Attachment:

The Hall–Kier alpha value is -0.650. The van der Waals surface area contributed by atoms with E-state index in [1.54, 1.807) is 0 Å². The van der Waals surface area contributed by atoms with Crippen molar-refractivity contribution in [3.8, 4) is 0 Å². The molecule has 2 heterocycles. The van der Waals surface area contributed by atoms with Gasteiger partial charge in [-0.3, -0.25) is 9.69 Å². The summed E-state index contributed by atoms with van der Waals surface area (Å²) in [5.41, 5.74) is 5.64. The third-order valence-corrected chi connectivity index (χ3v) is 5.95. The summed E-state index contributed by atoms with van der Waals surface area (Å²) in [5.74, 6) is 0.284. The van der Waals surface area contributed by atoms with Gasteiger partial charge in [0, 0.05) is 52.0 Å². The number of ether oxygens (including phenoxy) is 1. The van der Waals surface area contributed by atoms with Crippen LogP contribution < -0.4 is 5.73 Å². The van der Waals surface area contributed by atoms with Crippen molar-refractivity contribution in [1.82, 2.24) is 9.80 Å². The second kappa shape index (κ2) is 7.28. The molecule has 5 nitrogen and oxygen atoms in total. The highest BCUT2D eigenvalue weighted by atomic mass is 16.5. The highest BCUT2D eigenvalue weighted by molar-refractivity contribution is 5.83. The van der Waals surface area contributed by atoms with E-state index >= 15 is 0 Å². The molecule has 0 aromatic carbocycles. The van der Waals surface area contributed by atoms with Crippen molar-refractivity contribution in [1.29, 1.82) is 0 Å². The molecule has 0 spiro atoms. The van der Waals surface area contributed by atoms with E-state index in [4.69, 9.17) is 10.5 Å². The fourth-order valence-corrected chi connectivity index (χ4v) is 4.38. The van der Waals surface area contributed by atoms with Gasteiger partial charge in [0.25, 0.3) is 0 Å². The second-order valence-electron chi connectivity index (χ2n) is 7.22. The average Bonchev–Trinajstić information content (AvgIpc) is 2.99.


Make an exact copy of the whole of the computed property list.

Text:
The Hall–Kier alpha value is -0.650. The van der Waals surface area contributed by atoms with E-state index in [1.54, 1.807) is 0 Å². The van der Waals surface area contributed by atoms with Crippen molar-refractivity contribution in [3.8, 4) is 0 Å². The molecule has 2 heterocycles. The van der Waals surface area contributed by atoms with Gasteiger partial charge in [-0.3, -0.25) is 9.69 Å². The summed E-state index contributed by atoms with van der Waals surface area (Å²) in [5.41, 5.74) is 5.64. The third-order valence-corrected chi connectivity index (χ3v) is 5.95. The summed E-state index contributed by atoms with van der Waals surface area (Å²) in [5.74, 6) is 0.284. The van der Waals surface area contributed by atoms with Gasteiger partial charge in [0, 0.05) is 52.0 Å². The number of ether oxygens (including phenoxy) is 1. The van der Waals surface area contributed by atoms with Crippen LogP contribution < -0.4 is 5.73 Å². The van der Waals surface area contributed by atoms with Crippen molar-refractivity contribution in [1.82, 2.24) is 9.80 Å². The second kappa shape index (κ2) is 7.28. The molecule has 5 nitrogen and oxygen atoms in total. The highest BCUT2D eigenvalue weighted by atomic mass is 16.5. The highest BCUT2D eigenvalue weighted by molar-refractivity contribution is 5.83. The van der Waals surface area contributed by atoms with E-state index >= 15 is 0 Å². The molecule has 0 aromatic carbocycles. The van der Waals surface area contributed by atoms with Crippen molar-refractivity contribution in [1.29, 1.82) is 0 Å². The molecule has 0 spiro atoms. The van der Waals surface area contributed by atoms with E-state index in [4.69, 9.17) is 10.5 Å². The fourth-order valence-corrected chi connectivity index (χ4v) is 4.38. The van der Waals surface area contributed by atoms with Gasteiger partial charge in [0.25, 0.3) is 0 Å². The second-order valence-electron chi connectivity index (χ2n) is 7.22. The average Bonchev–Trinajstić information content (AvgIpc) is 2.99.